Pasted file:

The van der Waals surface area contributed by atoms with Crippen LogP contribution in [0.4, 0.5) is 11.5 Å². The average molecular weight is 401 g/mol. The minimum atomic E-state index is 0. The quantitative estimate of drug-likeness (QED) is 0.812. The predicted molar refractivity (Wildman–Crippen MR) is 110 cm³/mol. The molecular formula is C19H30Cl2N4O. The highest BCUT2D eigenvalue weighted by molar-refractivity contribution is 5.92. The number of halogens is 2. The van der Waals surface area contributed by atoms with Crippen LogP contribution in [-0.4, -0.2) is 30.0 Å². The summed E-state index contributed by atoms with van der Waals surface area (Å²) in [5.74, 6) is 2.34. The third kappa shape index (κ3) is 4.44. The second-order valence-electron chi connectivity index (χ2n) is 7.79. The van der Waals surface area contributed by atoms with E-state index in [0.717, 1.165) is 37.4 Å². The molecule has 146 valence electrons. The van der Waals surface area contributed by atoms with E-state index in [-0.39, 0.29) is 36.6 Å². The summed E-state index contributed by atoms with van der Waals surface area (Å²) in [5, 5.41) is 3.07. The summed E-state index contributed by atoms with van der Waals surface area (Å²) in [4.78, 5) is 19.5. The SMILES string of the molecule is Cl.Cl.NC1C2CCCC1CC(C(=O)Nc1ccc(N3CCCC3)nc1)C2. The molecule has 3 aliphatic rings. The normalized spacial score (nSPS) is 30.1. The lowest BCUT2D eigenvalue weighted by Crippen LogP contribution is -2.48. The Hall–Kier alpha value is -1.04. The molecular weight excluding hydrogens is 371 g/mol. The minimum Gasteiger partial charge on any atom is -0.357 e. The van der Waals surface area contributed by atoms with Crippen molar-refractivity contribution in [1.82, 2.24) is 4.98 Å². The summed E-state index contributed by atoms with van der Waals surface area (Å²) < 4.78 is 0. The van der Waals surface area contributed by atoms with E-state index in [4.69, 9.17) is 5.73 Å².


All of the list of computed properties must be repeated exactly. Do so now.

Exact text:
The van der Waals surface area contributed by atoms with Crippen LogP contribution in [0.4, 0.5) is 11.5 Å². The average molecular weight is 401 g/mol. The minimum atomic E-state index is 0. The quantitative estimate of drug-likeness (QED) is 0.812. The predicted molar refractivity (Wildman–Crippen MR) is 110 cm³/mol. The molecular formula is C19H30Cl2N4O. The highest BCUT2D eigenvalue weighted by molar-refractivity contribution is 5.92. The number of halogens is 2. The van der Waals surface area contributed by atoms with Crippen LogP contribution in [-0.4, -0.2) is 30.0 Å². The summed E-state index contributed by atoms with van der Waals surface area (Å²) in [5.74, 6) is 2.34. The third kappa shape index (κ3) is 4.44. The second-order valence-electron chi connectivity index (χ2n) is 7.79. The van der Waals surface area contributed by atoms with E-state index in [0.717, 1.165) is 37.4 Å². The molecule has 146 valence electrons. The van der Waals surface area contributed by atoms with E-state index in [-0.39, 0.29) is 36.6 Å². The summed E-state index contributed by atoms with van der Waals surface area (Å²) in [5, 5.41) is 3.07. The summed E-state index contributed by atoms with van der Waals surface area (Å²) in [4.78, 5) is 19.5. The SMILES string of the molecule is Cl.Cl.NC1C2CCCC1CC(C(=O)Nc1ccc(N3CCCC3)nc1)C2. The molecule has 3 aliphatic rings. The normalized spacial score (nSPS) is 30.1. The lowest BCUT2D eigenvalue weighted by Crippen LogP contribution is -2.48. The Hall–Kier alpha value is -1.04. The molecular weight excluding hydrogens is 371 g/mol. The minimum Gasteiger partial charge on any atom is -0.357 e. The van der Waals surface area contributed by atoms with Crippen molar-refractivity contribution in [1.82, 2.24) is 4.98 Å². The summed E-state index contributed by atoms with van der Waals surface area (Å²) < 4.78 is 0. The van der Waals surface area contributed by atoms with E-state index in [4.69, 9.17) is 5.73 Å².